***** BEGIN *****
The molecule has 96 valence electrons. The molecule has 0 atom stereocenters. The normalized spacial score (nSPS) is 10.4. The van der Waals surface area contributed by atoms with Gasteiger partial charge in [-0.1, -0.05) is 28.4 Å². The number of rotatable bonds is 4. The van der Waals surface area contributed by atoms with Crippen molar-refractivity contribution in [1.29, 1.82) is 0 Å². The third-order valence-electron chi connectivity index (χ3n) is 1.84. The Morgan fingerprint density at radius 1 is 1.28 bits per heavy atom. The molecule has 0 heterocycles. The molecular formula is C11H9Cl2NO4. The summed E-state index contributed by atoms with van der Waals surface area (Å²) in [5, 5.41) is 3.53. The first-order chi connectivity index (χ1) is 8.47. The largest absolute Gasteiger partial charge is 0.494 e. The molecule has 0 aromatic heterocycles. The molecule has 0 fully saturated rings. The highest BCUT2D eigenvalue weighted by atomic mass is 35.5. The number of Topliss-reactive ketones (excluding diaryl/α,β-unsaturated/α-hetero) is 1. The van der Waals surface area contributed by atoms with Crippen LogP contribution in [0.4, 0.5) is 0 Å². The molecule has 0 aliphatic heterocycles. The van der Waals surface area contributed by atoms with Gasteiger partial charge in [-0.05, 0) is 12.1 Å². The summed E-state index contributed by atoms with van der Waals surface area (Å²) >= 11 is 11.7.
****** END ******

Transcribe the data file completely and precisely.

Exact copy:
The molecule has 96 valence electrons. The molecule has 0 atom stereocenters. The normalized spacial score (nSPS) is 10.4. The van der Waals surface area contributed by atoms with Gasteiger partial charge in [-0.1, -0.05) is 28.4 Å². The number of rotatable bonds is 4. The van der Waals surface area contributed by atoms with Crippen molar-refractivity contribution in [1.29, 1.82) is 0 Å². The third-order valence-electron chi connectivity index (χ3n) is 1.84. The Morgan fingerprint density at radius 1 is 1.28 bits per heavy atom. The molecule has 0 heterocycles. The molecular formula is C11H9Cl2NO4. The summed E-state index contributed by atoms with van der Waals surface area (Å²) in [5, 5.41) is 3.53. The first-order chi connectivity index (χ1) is 8.47. The largest absolute Gasteiger partial charge is 0.494 e. The molecule has 0 aromatic heterocycles. The molecule has 0 fully saturated rings. The highest BCUT2D eigenvalue weighted by atomic mass is 35.5. The number of Topliss-reactive ketones (excluding diaryl/α,β-unsaturated/α-hetero) is 1. The van der Waals surface area contributed by atoms with Crippen LogP contribution in [0.4, 0.5) is 0 Å². The molecule has 0 aliphatic heterocycles. The van der Waals surface area contributed by atoms with Gasteiger partial charge in [-0.05, 0) is 12.1 Å². The summed E-state index contributed by atoms with van der Waals surface area (Å²) >= 11 is 11.7.